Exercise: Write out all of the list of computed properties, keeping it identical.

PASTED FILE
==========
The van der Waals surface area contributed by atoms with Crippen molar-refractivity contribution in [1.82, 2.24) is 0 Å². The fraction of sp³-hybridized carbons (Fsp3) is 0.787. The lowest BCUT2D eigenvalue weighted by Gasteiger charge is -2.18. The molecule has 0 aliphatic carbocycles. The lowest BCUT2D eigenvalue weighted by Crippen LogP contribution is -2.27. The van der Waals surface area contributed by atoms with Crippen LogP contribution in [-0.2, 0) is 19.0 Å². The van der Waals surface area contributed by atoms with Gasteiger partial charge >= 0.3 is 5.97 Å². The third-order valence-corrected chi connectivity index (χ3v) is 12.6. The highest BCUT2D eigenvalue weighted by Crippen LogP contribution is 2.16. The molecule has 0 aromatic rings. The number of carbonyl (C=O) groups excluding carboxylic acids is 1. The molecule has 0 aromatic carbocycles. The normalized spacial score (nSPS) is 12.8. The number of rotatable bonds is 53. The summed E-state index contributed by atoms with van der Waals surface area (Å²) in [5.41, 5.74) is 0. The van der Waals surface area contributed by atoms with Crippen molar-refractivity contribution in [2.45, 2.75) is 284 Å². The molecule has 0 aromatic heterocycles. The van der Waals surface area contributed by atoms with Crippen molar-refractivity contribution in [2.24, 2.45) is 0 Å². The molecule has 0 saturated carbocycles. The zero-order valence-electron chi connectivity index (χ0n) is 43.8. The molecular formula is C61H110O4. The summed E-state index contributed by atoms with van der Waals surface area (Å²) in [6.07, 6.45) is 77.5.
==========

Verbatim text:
The van der Waals surface area contributed by atoms with Crippen molar-refractivity contribution in [1.82, 2.24) is 0 Å². The fraction of sp³-hybridized carbons (Fsp3) is 0.787. The lowest BCUT2D eigenvalue weighted by Gasteiger charge is -2.18. The molecule has 0 aliphatic carbocycles. The lowest BCUT2D eigenvalue weighted by Crippen LogP contribution is -2.27. The van der Waals surface area contributed by atoms with Crippen LogP contribution in [-0.2, 0) is 19.0 Å². The van der Waals surface area contributed by atoms with Gasteiger partial charge >= 0.3 is 5.97 Å². The third-order valence-corrected chi connectivity index (χ3v) is 12.6. The highest BCUT2D eigenvalue weighted by Crippen LogP contribution is 2.16. The molecule has 0 aromatic rings. The number of carbonyl (C=O) groups excluding carboxylic acids is 1. The molecule has 0 aromatic carbocycles. The normalized spacial score (nSPS) is 12.8. The number of rotatable bonds is 53. The summed E-state index contributed by atoms with van der Waals surface area (Å²) in [5.41, 5.74) is 0. The van der Waals surface area contributed by atoms with Crippen molar-refractivity contribution in [2.45, 2.75) is 284 Å². The molecule has 0 aromatic heterocycles. The van der Waals surface area contributed by atoms with Crippen molar-refractivity contribution in [2.24, 2.45) is 0 Å². The molecule has 0 saturated carbocycles. The zero-order valence-electron chi connectivity index (χ0n) is 43.8. The molecular formula is C61H110O4. The summed E-state index contributed by atoms with van der Waals surface area (Å²) in [6.07, 6.45) is 77.5.